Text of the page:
25. We were saying, then, If to any man the tumult of the flesh were silenced-silenced the phantasies of earth, waters, and air-silenced, too, the poles; yea, the very soul be silenced to herself, and go beyond herself by not thinking of herself-silenced fancies and imaginary revelations, every tongue, and every sign, and whatsoever exists by passing away, since, if any could hearken, all these say, We created not ourselves, but were created by Him who abides for ever: If, having uttered this, they now should be silenced, having only quickened our ears to Him who created them, and He alone speak not by them, but by Himself, that we may hear His word, not by fleshly tongue, nor angelic voice, nor sound of thunder, nor the obscurity of a similitude, but might hear Him- Him whom in these we love- without these, like as we two now strained ourselves, and with rapid thought touched on that Eternal Wisdom which remains over all. If this could be sustained, and other visions of a far different kind be withdrawn, and this one ravish, and absorb, and envelope its beholder amid these inward joys, so that his life might be eternally like that one moment of knowledge which we now sighed after, were not this Enter into the joy of Your Lord? Matthew 25:21 And when shall that be? When we shall all rise again; but all shall not be changed.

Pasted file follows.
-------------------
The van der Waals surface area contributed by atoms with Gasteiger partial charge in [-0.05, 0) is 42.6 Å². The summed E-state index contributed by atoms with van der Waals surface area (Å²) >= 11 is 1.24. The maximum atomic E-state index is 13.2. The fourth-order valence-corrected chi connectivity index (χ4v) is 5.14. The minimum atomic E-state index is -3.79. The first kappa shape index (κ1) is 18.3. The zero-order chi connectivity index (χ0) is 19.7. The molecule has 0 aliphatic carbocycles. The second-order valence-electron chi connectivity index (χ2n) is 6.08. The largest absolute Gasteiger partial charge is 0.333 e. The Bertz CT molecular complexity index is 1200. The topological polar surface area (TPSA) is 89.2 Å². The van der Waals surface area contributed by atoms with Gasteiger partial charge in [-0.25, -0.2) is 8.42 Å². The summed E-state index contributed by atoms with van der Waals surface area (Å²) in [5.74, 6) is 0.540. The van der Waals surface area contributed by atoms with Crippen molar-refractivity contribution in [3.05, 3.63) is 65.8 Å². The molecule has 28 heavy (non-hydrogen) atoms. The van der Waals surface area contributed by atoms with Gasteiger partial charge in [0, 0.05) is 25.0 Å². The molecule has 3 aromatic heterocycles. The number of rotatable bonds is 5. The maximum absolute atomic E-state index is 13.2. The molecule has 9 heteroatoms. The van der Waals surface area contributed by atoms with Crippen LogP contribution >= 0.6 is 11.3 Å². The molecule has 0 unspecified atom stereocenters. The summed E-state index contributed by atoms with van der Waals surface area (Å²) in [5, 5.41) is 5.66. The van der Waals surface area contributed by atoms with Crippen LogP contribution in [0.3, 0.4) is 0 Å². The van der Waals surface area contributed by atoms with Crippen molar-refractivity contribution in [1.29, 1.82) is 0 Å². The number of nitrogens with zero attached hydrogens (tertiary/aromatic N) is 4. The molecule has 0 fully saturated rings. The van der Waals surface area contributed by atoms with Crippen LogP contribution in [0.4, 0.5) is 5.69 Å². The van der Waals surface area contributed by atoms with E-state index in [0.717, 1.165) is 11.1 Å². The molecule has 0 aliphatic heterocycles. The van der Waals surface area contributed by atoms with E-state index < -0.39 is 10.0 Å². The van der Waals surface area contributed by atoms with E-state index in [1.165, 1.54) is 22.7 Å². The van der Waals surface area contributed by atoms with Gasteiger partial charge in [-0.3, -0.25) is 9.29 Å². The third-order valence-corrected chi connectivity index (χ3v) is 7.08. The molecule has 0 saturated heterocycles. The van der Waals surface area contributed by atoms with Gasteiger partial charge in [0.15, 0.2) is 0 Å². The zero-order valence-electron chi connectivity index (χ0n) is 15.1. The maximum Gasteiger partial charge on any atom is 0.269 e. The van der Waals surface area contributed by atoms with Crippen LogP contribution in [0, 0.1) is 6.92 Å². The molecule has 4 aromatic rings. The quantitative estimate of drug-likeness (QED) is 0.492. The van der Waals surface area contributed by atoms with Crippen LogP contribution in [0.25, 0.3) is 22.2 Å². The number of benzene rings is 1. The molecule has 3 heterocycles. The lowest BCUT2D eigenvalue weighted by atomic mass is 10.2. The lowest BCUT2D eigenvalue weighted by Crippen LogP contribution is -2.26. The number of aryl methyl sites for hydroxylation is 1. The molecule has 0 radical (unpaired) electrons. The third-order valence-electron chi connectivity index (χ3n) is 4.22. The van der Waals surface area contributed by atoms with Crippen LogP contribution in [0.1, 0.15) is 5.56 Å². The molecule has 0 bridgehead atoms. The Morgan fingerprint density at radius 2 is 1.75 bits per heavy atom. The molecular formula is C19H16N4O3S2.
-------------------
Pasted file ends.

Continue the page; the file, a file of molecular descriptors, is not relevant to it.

26. Such things was I saying; and if not after this manner, and in these words, yet, Lord, You know, that in that day when we were talking thus, this world with all its delights grew contemptible to us, even while we spoke. Then said my mother, Son, for myself, I have no longer any pleasure in anything in this life. What I want here further, and why I am here, I know not, now that my hopes in this world are satisfied. There was indeed one thing for which I wished to tarry a little in this life, and that was that I might see you a Catholic Christian before I died. My God has exceeded this abundantly, so that I see you despising all earthly felicity, made His servant-what do I here?

Chapter 11. His Mother, Attacked by Fever, Dies at Ostia.